Long non-coding RNA ADPGK-AS1 regulates mitochondrial and metabolic remodeling in macrophages and influences tumor progression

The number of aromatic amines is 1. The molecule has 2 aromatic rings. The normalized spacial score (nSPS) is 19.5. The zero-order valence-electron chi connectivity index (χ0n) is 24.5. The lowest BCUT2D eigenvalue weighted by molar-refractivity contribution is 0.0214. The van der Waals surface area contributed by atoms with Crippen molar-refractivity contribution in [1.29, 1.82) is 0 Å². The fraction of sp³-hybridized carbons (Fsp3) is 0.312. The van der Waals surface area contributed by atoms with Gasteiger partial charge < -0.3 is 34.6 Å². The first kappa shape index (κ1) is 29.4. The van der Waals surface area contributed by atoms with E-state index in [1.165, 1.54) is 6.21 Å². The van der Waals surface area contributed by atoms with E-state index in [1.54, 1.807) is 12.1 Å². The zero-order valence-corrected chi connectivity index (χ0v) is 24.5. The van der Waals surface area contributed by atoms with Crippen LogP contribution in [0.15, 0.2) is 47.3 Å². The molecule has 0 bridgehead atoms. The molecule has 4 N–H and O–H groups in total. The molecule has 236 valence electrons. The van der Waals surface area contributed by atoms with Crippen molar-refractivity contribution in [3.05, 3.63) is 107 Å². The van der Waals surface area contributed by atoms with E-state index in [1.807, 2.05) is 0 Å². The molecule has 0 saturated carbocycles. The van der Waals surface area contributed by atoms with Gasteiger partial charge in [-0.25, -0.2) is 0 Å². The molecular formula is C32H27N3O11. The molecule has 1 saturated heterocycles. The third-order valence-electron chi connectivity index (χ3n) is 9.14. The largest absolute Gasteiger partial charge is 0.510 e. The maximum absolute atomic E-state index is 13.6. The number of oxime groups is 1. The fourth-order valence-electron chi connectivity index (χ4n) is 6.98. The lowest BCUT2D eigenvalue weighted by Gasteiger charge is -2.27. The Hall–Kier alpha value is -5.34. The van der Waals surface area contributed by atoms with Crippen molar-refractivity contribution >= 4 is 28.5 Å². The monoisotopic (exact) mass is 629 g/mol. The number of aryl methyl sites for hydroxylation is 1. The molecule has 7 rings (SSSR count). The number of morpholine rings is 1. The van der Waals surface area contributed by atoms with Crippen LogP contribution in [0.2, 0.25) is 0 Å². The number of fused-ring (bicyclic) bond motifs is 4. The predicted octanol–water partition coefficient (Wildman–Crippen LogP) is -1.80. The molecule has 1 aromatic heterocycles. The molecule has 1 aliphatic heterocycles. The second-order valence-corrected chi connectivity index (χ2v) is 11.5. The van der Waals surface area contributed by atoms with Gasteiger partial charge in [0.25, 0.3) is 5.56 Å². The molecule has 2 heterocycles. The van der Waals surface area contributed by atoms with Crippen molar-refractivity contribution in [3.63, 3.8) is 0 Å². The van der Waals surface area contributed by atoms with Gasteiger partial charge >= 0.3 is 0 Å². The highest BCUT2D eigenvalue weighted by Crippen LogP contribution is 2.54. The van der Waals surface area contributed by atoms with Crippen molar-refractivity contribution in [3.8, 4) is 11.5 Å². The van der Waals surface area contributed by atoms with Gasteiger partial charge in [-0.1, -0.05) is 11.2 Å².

Recent immunometabolism studies have shown that alterations in the metabolic profile of macrophages determine the macrophage phenotype and function. Long non-coding RNAs (lncRNAs) regulate macrophage activation and inflammatory gene network, but their role in mitochondrial bioenergetics and metabolism during inflammation and lung cancer ... progression has been largely unexplored. In this study, we identified lncRNA ADPGK-AS1 in M2-like activated macrophages and tumor associated macrophages (TAMs) to be highly expressed. We found that ADPGK-AS1 can translocate into the mitochondria of macrophages and bind to mitochondrial ribosomal proteins (MRPs), such as MRPL35 and MRPL15. Interaction with the MRPs leads to enhanced number of mitochondria, increased mitochondrial energy production, higher amounts of TCA metabolites fumarate, malate, citrate, and αKG, as well as reduced accumulation of ROS, as seen in ADPGK-AS1 overexpressing macrophages. In addition, in macrophage-tumor-cell crosstalk, ADPGK-AS1 expression was also induced and comparable changes were seen in TCA metabolites. Additionally, we found evidences that ADPGK-AS1 in our co-culture model might be induced by tumor-cell secreted αKG. Notably, ADPGK-AS1 expression modulation and the following alteration in mitochondrial-associated macrophage metabolism was linked to a change in macrophage phenotype. This was observed in (i) in vitro experiments leading to upregulation of inflammatory M1-like markers and downregulation of anti-inflammatory M2-like markers, as well as increased tumor cell apoptosis and decreased tumor cell migration after ADPGK-AS1 knockdown in M2-like macrophages; (ii) in vivo experiments, showing decrease of tumor growth under influence of M2-like macrophages with a ADPGK-AS1 knockdown in NSG mice and (iii) ex vivo experiments leading to a decrease of proliferation and enhanced apoptosis in human tumor precision cut lung slices. Interestingly, MRPL35 was upregulated in ADPGK-AS1 overexpressing macrophages, and the expression pattern of this protein was consistent in all of our models. This suggests that the mitochondrial metabolic regulation of ADPGK-AS1 in macrophages as seen in this study goes via interaction with MRPL35 in the mitochondria. The significance of the present study lies in the exploration of alternative routes for target therapy i.e., knockdown of lncRNA ADPGK-AS1. This influences mitochondrial energy production, thereby causing changes in the macrophage phenotype and finally leading to elevated inflammatory signals and reduced lung tumor growth. The newly discovered pathway constitutes a target for tumor therapy. Thus, targeting ADPGK-AS1 could be a novel approach in treatment of several pathologies associated with macrophage deregulation, particularly lung cancer.